Digital Daily Dozen: 2/15/16

If Facebook Likes Were Votes, This Is How the 2016 Presidential Race Would Play Out (Ad Week) 

FiveThirtyEight has partnered with Facebook to gauge the popularity of the Republican and Democratic presidential candidates—in terms of likes. The project, called The Facebook Primary, compares the number of page likes each candidate has across the U.S., all the way down to the county level.   

Apple Music has 11 million subscribers- closing in on Spotify  (USA Today)  

Apple Music is gaining on rival digital music service Spotify, with 11 million paying subscribers. That’s more than half of Spotify’s 20 million members, who pay $9.99 for monthly access to unlimited digital music. While Spotify has been in operations since 2011 in the United States, Apple Music launched in June, with a free 90-day trial.   

AT&T’s Strategy Is One Part Innovation, One Part Inspiration (NY Times)  

The company is using plans for super-high-speed 5G technology and an executive’s poignant life story as a way to assuage worries about its future.     

The European Union Struggles with Facebook over Privacy (Media Shift)  

In the latest development in the negotiations between the US and EU over data transfer rules, Reuters reports France’s data protection authority gave Facebook three months to stop tracking non-users’ Web activity without their consent, and ordered Facebook to cease some transfers of personal data to the US or face fines.    

FCC Poised To Flex New Privacy Powers (The Hill)   

A fight over privacy at the FCC, sparked by last year’s net neutrality rules, is heating up. The commission is expected to craft regulations in the coming months on how broadband providers handle sensitive customer data — and advocates on both sides of the issue are gearing up to make their case.   

Samsung And LG To Phase Out 3D (Broadband TV News)   

It can hardly come as a surprise, but both Samsung and LG are now set to phase out 3D. Samsung Electronics is not going to install 3D function into new products, and LG Electronics is going to reduce the number of 3D TVs in half, reports Korean ET News.  

How the Rest of Tech Is Playing Catch-Up to Facebook and Google in Artificial Intelligence (Recode)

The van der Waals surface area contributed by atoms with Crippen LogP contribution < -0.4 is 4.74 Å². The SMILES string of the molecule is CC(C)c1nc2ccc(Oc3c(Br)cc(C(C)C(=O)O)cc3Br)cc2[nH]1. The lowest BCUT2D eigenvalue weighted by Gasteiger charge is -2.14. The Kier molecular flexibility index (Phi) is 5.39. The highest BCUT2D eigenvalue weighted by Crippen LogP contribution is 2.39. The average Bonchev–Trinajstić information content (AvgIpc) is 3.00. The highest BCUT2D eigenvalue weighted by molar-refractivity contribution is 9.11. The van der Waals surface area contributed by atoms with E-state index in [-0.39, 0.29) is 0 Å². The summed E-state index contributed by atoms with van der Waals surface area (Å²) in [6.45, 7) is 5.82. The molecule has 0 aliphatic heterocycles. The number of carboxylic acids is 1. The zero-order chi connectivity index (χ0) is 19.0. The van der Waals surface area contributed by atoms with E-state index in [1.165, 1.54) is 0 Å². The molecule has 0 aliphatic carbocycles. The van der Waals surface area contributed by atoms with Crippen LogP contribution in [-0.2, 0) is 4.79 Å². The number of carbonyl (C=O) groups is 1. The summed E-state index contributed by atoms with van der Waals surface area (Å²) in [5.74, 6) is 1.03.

Facebook and Google are two of Silicon Valley’s leaders in artificial intelligence. They have both invested heavily in AI, hiring loads of top researchers to develop projects like the Facebook Messenger “smart” assistant M, or Google’s in-the-works AI-powered chatbot. 

Apple wants court to rule if it can be forced to unlock an iPhone (Network World)   

Apple has requested a court in New York to rule finally whether it can be compelled to assist investigators to break the passcode of an iPhone 5s belonging to a defendant in a criminal case. The Department of Justice, citing the All Writs Act, tried to get help from Apple to bypass the security of the phone in government possession.   

Why Sharing is the Answer to Rising Demand for Spectrum  (NTIA- Commentary) 

It is clear that we can’t meet the challenges that arise from increased demand by using the traditional methods of spectrum reallocation, which often take too long and cost too much money. Innovation in spectrum use must be met with innovation in spectrum allocation. The answer is spectrum sharing, a flexible and evolving option.   

FCC Denies LPTVs Auction Participation (Broadcasting & Cable)  

The FCC won’t reconsider its decision not to allow two Class A-eligible low power TV stations to participate in the incentive auction or protect them in the post-auction repack, denying it on procedural grounds as well as on the merits.  

Google Says It’s Not Leaping Into the FCC Spectrum Auction (Recode)    

As the government prepares to auction off desirable telecom airwaves, industry incumbents are eyeing one another suspiciously. They can breathe a little easier: Google, once considered a wild-card bidder, will not be in the running. 

Internet of Things to be used as spy tool by governments: US intel chief (ARS Technica)    

James Clapper, the US director of national intelligence, told lawmakers that governments across the globe are likely to employ the Internet of Things as a spy tool, which will add to global instability already being caused by infectious disease, hunger, climate change, and artificial intelligence.   

AT&T Joins Verizon in Race to Meet Demand for Mobile Movies, Sports and More (Ad Age) 

AT&T is joining the mobile speed race with Verizon Communications, outlining plans for faster wireless technology to meet the increasing demand for sports, movies and even smartphone access to home appliances. AT&T has chosen Ericsson and Intel as its first two development partners for 5G ultra-fast wireless-network technology.